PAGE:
—157— . the Weapons of Mass Destructon Centre (WMDC). COMEDS has also expanded ts role n the areas of Weapons of Mass Destructon. It was establshed n 1993 as a senor NATO body to gve medcal advce to the Mltary Commttee. The JMC has followed the actons of the medcal part of the Cvl Protecton Acton Plan to defend cvl populaton aganst CBRN acts of terrorsm. medcal. The Charman of the Jont Medcal Commttee partcpates as an observer. control and communcaton. THE COMMITTEE OF CHIEFS OF MILITARY MEDICAL SERVICES IN NATO (COMEDS) COMEDS s the hghest mltary medcal authorty wthn NATO. The Commttee s composed of the hghest mltary medcal representatves of NATO and Partner natons. through the SCEPC. Its msson s to carry out nternatonal co-ordnaton of cvl and mltary medcal plannng. It acts as a central pont and facltator for the development and coordnaton of mltary medcal matters. Germany provdes the Charman. the COMEDS has expanded ts lasons. The JMC provdes cvl experts n varous medcal dscplnes to assst n operatonal plannng and crss response. Research and Technology Organsaton (RTO) Human Factors and Medcne Panel (HFM). The Staff Officer acts as Lason Officer wth the IMS medcal staff. The Sprng meetng takes place n a NATO naton. COMEDS has become the prncpal taskng authorty for most NATO medcal standardsaton matters and has been playng an mportant role n promotng new relatonshps wth PfP and Medterranean Dalogue (MD) countres. logstcs. engneer. as well as the senor medcal advsors of the Internatonal Mltary Staff and both Strategc Commands. and provdes the prmary medcal advce to the North Atlantc Councl. It has currently 10 subordnated Workng Groups. The COMEDS Plenary meets b annually. decontamnaton. Currently. The secretarat s located wthn NATO Headquarters. the Secretary and the Staff Officer. observer and co operaton arrangements.cvl authortes. These nclude the Senor NATO Logstcans’ Conference (SNLC). One of the major areas of emphass has been on the medcal response to crss and dsaster ncludng the cvl hosptal readness to receve large numbers of combat casualtes and the cvl support to aeromedcal evacuaton. Autumn meetngs are held at NATO HQ. It meets n NATO only and EAPC formats and provdes an annual report to the Mltary Commttee. explosve ordnance dsposal and securty capabltes. THE JOINT MEDICAL COMMITTEE (JMC) The JMC s one of the commttees and plannng boards subordnated to the Senor Cvl Emergency Plannng Commttee (SCEPC). whch focus on specalsed fields of mltary medcne. durng crses. Adaptng to the multple medcal challenges of a rapdly changng securty envronment. the Allance can provde a wde range of support ncludng some crucal capabltes such as command.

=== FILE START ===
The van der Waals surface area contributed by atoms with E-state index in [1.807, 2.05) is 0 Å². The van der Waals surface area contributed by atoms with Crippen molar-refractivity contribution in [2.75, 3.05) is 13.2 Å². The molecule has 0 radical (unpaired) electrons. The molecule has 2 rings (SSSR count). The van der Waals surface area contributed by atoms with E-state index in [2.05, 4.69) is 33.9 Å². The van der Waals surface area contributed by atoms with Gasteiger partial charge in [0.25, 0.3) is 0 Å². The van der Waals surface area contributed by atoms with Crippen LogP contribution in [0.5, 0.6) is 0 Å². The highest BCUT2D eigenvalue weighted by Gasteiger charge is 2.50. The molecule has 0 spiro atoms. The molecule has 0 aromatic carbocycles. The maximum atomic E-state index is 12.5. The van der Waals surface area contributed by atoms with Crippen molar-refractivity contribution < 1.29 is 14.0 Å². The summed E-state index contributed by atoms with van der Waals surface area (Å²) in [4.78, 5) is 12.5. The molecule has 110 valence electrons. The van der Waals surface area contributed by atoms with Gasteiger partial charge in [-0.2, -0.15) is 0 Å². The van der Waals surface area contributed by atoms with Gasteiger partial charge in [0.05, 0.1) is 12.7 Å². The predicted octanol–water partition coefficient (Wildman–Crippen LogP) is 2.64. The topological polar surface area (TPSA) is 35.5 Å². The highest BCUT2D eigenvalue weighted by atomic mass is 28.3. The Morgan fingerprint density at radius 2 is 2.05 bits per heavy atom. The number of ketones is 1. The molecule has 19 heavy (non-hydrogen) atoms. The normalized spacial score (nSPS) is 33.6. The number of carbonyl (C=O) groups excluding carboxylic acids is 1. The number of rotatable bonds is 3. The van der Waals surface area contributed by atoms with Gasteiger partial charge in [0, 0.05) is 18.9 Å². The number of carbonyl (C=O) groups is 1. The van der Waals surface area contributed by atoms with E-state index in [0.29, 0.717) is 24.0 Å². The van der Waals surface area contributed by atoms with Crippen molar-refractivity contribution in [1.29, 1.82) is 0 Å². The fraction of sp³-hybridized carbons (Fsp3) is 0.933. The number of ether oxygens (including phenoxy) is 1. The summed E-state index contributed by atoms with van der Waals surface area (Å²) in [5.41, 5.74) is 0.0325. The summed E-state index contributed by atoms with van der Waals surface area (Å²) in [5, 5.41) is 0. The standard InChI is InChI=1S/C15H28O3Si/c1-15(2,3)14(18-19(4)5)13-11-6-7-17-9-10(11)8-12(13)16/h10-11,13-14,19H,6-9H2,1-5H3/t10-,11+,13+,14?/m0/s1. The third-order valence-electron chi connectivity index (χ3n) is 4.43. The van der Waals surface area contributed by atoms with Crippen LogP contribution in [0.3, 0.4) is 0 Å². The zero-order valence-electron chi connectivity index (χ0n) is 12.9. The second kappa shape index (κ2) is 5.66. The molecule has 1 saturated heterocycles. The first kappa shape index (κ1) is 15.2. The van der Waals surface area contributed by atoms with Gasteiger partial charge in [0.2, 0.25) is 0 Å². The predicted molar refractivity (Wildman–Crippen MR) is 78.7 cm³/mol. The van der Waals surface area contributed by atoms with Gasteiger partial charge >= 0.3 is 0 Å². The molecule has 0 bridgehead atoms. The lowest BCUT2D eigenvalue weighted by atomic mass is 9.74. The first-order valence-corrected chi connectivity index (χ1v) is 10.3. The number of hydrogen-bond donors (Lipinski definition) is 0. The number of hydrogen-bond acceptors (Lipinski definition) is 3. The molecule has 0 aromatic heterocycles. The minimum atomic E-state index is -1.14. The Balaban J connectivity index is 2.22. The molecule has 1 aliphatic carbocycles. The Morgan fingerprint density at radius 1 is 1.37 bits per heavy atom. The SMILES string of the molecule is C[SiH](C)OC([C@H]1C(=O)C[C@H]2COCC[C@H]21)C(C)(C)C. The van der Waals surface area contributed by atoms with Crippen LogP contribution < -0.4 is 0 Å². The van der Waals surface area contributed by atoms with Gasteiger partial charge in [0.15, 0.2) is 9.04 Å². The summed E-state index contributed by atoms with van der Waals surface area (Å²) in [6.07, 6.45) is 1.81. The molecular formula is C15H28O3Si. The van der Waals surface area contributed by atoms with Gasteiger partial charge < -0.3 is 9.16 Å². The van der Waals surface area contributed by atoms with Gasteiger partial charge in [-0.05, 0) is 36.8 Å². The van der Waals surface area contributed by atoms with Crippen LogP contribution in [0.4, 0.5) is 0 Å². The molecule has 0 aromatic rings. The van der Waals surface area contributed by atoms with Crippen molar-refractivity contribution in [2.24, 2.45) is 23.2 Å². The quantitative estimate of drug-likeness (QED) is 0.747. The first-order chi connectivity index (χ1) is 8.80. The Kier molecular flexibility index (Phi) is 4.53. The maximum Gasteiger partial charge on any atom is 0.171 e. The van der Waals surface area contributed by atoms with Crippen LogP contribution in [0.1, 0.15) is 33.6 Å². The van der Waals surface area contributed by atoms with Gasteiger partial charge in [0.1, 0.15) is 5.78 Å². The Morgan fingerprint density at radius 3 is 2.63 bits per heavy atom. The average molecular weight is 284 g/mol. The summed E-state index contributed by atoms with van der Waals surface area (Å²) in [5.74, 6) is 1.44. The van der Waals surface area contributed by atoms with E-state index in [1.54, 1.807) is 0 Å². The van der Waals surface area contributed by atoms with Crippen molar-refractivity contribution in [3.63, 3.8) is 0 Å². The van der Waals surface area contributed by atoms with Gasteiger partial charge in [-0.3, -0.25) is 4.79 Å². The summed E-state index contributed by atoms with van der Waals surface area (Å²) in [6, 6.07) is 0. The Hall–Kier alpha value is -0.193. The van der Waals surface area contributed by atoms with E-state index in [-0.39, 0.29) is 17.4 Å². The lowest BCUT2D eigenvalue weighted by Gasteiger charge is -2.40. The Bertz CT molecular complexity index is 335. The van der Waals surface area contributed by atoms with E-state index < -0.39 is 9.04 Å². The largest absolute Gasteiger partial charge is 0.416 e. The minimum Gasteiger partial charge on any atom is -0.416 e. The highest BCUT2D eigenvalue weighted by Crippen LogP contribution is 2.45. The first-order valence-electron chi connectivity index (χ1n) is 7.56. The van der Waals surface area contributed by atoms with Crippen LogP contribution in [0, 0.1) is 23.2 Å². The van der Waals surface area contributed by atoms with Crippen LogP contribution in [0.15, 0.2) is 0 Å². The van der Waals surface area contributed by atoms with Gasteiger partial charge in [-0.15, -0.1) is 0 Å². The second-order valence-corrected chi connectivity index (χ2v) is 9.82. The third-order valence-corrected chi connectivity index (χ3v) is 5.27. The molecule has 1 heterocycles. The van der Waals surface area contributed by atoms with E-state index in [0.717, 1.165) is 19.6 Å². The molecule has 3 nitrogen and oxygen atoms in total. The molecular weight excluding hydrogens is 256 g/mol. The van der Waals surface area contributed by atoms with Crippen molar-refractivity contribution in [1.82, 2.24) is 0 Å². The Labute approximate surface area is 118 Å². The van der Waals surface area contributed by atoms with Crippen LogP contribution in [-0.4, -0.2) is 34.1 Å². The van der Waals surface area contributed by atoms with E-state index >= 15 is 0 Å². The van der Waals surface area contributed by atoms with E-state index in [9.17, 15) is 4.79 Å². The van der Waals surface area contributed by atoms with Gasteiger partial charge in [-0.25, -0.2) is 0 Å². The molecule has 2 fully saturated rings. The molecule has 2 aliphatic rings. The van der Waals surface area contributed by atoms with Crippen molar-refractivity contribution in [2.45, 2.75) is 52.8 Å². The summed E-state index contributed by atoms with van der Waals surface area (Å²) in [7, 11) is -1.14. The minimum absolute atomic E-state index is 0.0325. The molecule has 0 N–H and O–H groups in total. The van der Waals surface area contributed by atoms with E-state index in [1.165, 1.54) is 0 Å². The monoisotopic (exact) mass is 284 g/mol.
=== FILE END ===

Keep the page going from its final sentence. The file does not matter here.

Mltary Assstance to Internatonal Dsaster Relef Operatons (IDRO) MC Gudance for the Mltary Implementaton of Allance Strategy NATO Mltary Polcy on Cvl-Mltary Co-operaton NATO Mltary Prncples and Polces for Envronmental Protecton NATO Mltary Concept for Defence aganst Terrorsm Mltary Concept for the NATO Response Force “Alled Jont Medcal Support Doctrne” NATO Glossary of Medcal Terms and Defintons Medcal Support Prncples . Polces and Plannng Parameters ANNEX A Acronyms used n ths chapter —158— . NATO Prncples and Polces for Host Naton Support Establshment of the Chef of Mltary Medcal Servces n NATO (COMEDS) NATO Prncples and Polces for Movement and Transportaton NATO. (ncorporatng the Hague Protocols of 1907) “The Addtonal Protocols to the Geneva Conventons of 1997” C-M (1999) 21 C-M (2001) 44 MC 55/4 MC 319/2(MILDEC) MC 326/2 MC 327/2 MC 334/2 MC 335 MC 336/2 MC 343/1 MC 400/2 MC 411/1 MC 469 MC 472 MC 477 AJP 4.10 AMedP-13 AD 85-8 ACE The Allance’s Strategc Concept NATO Polcy on Co-operaton n Logstcs NATO Logstc Readness and Sustanablty NATO Prncples and Polces for Logstcs NATO Prncples and Polces of Operatonal Medcal Support. NATO Mltary Polcy for non-Artcle 5 Operatons.REFERENCES “The Geneva Conventons of 1949”.